Sept. 22--"The 39 Steps"
The name "Alfred Hitchcock" generally doesn't conjure the idea of comedy.
Yet that's the combination Mill Mountain Theatre will deliver when it opens "The 39 Steps," a quick-change farce in which a cast of four re-enacts the entire plot of the legendary film director's 1935 thriller.
How complex is that? One actor plays the hero, a sole actress plays all three of his love interests, and the remaining two actors play 136 different parts. MMT producing managing director Ginger Poole will play the femmes fatales.
Nominated for a Tony Award for best play in 2008, "The 39 Steps" and its small cast fits the professional theater's leaner and meaner dynamic. MMT has been on the road to recovery since canceling a season in early 2009 because of debt problems.
Those longing to see Mill Mountain tackle a full-scale musical again need only wait a couple more months. In December, MMT will put on "The Sound of Music."
When: Oct. 2, 7:30 p.m.; Oct. 3, 2 p.m. and
7:30 p.m.; Oct. 4, 7:30 p.m.; Oct. 5, 2 p.m. and 7:30 p.m.; Oct. 6, 2 p.m.; Oct. 9-11, 7:30 p.m.;
Oct. 12, 2 p.m. and 7:30 p.m., Oct. 13, 2 p.m.
Where: Trinkle Main Stage, Center in the Square, Roanoke
How much: $17 to $25
Info: 342-5740; http://millmountain.org
Our fall arts guide wouldn't be complete without mentioning the Kandinsky Trio, Roanoke College's resident chamber musicians, who continue to sweeten their series of musical offerings with a slice of vaudeville.
Case in point: Their newest flier, which makes no mention that it's their 26th season together, instead insists, below photos of the musicians' heads on mock commemorative coins, that this is their "Silver Anniversary Commemorative Season, Part II."
There is justification for calling this a continuation of their 25th anniversary season. Last year the trio started sharing the results of their "25 X 25" project -- 25 short compositions commissioned from 25 composers. That project continues through this new season.
Saturday, they debuted American composer Richard Danielpour's "The Desert Wanderer." If you missed it, you can catch them again today performing the same piece at Virginia Tech, along with works by Haydn and Ravel. Composer Danielpour will join them on the Squires Recital Salon stage.
By the way, they've just released a new CD, "On Light Wings," featuring classical works and jazz from modern composers.
When: today, 3 p.m.
Where: Squires Recital Salon, Squires Student Center, Virginia Tech, Blacksburg
How much: $15, senior citizens $10, students $5
Info: 231-5615; studentcenters.vt.edu/tickets/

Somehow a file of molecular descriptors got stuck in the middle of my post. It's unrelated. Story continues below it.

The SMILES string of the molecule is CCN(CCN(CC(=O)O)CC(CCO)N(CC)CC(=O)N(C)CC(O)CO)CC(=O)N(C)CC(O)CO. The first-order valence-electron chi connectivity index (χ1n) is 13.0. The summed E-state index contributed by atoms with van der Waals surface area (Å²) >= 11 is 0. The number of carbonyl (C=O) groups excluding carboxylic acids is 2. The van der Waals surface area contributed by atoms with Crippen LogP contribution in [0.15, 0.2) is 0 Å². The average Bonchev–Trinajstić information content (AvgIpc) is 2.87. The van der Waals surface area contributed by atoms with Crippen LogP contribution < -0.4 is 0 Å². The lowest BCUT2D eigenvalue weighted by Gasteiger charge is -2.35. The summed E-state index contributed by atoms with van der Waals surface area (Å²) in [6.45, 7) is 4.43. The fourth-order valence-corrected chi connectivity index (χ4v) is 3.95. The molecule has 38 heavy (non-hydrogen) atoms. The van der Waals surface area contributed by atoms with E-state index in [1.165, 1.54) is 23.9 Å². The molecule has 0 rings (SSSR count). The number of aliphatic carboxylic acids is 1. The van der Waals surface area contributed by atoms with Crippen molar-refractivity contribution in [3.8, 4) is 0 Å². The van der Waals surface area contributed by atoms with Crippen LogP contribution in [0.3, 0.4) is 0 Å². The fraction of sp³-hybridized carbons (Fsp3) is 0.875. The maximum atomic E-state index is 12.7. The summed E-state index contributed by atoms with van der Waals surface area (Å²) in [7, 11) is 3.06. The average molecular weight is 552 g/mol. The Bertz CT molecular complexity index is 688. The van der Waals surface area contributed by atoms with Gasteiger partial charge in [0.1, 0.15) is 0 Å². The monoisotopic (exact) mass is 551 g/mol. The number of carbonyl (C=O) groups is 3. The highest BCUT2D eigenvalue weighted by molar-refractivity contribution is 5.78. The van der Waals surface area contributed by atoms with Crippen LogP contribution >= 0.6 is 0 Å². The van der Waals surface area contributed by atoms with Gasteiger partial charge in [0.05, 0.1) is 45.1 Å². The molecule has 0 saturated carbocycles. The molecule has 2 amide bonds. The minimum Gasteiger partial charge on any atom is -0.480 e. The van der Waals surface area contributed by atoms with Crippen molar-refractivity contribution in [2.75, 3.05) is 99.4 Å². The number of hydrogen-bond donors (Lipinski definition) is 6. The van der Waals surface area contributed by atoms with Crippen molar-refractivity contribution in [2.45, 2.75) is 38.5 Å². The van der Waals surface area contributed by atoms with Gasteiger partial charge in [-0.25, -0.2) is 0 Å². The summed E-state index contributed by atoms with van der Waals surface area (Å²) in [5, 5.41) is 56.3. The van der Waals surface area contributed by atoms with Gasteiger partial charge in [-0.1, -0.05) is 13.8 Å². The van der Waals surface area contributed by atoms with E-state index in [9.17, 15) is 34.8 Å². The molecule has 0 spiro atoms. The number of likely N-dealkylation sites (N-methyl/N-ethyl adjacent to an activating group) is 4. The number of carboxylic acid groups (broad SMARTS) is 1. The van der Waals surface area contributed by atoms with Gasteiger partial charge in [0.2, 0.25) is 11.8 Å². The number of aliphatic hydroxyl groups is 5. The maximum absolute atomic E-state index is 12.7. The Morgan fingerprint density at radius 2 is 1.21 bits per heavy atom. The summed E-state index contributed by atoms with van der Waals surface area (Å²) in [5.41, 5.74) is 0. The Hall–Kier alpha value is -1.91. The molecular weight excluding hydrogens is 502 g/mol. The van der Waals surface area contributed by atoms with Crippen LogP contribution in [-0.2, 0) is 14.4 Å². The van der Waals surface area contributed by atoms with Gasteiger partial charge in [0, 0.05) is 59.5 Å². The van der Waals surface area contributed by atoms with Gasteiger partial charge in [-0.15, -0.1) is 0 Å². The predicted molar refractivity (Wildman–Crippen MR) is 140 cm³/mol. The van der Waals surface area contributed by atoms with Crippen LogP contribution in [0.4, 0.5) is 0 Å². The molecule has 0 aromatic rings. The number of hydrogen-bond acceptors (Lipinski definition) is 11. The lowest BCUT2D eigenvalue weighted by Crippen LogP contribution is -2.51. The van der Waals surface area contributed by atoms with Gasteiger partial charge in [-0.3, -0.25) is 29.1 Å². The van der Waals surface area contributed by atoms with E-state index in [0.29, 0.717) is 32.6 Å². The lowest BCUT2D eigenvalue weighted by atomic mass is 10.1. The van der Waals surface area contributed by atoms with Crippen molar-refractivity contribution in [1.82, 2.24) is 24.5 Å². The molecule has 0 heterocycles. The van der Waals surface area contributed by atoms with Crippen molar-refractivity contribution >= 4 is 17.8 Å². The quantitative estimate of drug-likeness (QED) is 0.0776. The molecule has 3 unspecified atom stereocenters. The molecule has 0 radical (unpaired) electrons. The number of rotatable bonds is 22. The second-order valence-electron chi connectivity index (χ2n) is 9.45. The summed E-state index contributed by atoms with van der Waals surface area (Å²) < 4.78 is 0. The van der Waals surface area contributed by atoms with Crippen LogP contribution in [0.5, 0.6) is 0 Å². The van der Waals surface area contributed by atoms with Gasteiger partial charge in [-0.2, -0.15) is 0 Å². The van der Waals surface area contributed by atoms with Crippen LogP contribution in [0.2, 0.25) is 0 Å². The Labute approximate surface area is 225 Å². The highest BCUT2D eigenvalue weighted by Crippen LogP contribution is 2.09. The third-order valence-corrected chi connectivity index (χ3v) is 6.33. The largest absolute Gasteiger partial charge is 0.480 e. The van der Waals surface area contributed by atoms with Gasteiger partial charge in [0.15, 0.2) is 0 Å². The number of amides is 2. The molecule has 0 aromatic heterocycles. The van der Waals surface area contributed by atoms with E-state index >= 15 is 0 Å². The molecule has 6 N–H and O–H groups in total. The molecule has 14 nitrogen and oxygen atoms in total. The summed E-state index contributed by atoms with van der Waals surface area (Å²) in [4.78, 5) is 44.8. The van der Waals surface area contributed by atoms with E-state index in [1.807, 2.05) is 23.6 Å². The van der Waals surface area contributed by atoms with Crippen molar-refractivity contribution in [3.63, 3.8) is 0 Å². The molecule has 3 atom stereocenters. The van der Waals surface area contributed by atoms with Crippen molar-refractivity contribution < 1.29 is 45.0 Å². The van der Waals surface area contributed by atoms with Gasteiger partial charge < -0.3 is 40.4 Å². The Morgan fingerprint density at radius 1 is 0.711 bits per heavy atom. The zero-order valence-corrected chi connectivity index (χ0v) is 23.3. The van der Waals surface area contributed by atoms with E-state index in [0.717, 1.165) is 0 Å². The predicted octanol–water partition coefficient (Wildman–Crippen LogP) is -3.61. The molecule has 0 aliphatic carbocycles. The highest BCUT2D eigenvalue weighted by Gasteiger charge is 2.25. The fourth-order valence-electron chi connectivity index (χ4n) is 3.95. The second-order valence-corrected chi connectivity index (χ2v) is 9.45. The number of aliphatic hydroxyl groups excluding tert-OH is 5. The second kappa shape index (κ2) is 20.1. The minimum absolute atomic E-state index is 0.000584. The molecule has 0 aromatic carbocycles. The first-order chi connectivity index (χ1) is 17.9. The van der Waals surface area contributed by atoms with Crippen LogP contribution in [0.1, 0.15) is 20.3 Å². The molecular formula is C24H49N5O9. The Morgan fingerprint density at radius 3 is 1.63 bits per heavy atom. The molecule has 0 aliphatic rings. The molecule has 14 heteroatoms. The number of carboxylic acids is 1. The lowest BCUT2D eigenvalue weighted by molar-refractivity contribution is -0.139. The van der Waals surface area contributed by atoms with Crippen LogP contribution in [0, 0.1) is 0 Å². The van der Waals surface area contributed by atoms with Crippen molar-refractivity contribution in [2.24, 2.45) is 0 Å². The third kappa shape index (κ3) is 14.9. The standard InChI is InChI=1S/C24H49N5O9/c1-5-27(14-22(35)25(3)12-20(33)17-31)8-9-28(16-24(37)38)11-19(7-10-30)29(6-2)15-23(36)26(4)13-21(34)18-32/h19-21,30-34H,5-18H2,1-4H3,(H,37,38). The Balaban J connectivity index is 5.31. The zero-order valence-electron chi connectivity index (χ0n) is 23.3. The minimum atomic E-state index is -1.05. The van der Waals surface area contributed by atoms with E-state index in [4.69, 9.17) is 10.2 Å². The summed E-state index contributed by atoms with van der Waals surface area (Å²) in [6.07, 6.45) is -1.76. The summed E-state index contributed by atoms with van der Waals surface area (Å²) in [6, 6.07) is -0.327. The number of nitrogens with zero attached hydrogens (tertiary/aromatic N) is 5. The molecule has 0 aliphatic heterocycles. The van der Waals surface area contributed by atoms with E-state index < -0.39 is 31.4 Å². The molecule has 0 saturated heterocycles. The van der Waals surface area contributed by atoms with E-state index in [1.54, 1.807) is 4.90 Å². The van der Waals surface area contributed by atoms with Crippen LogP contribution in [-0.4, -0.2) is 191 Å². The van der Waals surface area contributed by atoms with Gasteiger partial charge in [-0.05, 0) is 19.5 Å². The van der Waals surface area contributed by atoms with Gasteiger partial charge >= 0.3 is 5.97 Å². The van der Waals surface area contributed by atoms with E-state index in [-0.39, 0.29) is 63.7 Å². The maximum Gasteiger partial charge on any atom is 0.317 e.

Most people these days recognize Sally Struthers as the quavery-voiced blonde urging TV viewers to support the Christian Children's Fund.
Yet she has serious acting chops, at least when it comes to comedy. The 66-year-old actress rose to stardom in the 1970s playing Gloria Bunker Stivic on the ground-breaking CBS sitcom "All in the Family," often caught between her bigoted blue-collar father, Archie Bunker, and her hippie husband, whom her dad nicknames "Meathead." In the 2000s, she had a recurring role on the WB's "Gilmore Girls" as the sweet but obnoxious neighbor, Babette.
She's told interviewers that without a hit show to fill her schedule year-round, she's spent most of her days doing theater, including a few turns on Broadway. She'll make a Broadway in Roanoke appearance in November as the star of the 50th anniversary revival tour of "Hello, Dolly!"
Struthers plays Dolly Levi, a meddling matchmaker made famous by Carol Channing on stage and Barbra Streisand on film. At the start of the musical, a curmudgeonly "half-a-millionaire" has recruited Dolly to help him find a wife -- but she believes that she's the best fit for the job, and schemes to make it so.
When: Nov. 12, 7:30 p.m.
Where: Roanoke Performing Arts Theatre, Roanoke Civic Center
How much: $32-$57
Info: 853-5483; roanokeciviccenter.com;
Philip Glass Ensemble
The biggest happening in the Southwest Virginia art scene this fall is without question the opening of the $100 million Center for the Arts at Virginia Tech.
The programming scheduled for the center's state of the art 1,260-seat performance hall has a flavor that's much more Lincoln Center than Roanoke Civic Center, and perhaps nothing signals that better than the opening night performance by the Philip Glass Ensemble .
Glass, 76, became that truly rare phenomenon, a celebrity American classical composer, with ground breaking works created in the 1970s and '80s that make use of minimalist arrangements and amplified instruments. He formed the Philip Glass Ensemble specifically to bring these compositions to life.
He's best known in popular culture for composing soundtracks for movies, including "The Thin Blue Line," "A Brief History of Time," "Kundun," "The Truman Show" and "The Hours."
Glass and his ensemble will christen the Street and Davis Performance Hall with one of his most acclaimed works, a live score made to accompany the 1987 documentary "Powaqqatsi: Life in Transformation." The Blacksburg Children's Chorale will sing the choral parts.
When: Nov. 1, 8 p.m.
Where: Street and Davis Performance Hall, Center for the Arts at Virginia Tech, Blacksburg
How much: $40-$60, students $10
Info: 231-5300; artscenter.vt.edu
"How I Became a Pirate"
These days, pirates are more popular than ever. You do know that Thursday was International Talk Like a Pirate Day, right? And that, on Saturday, the Mariners' Museum in Newport News set out to break the world record for most people in pirate costume gathered in one spot? If you don't want to be keel-hauled, you'd best get up to speed, matey.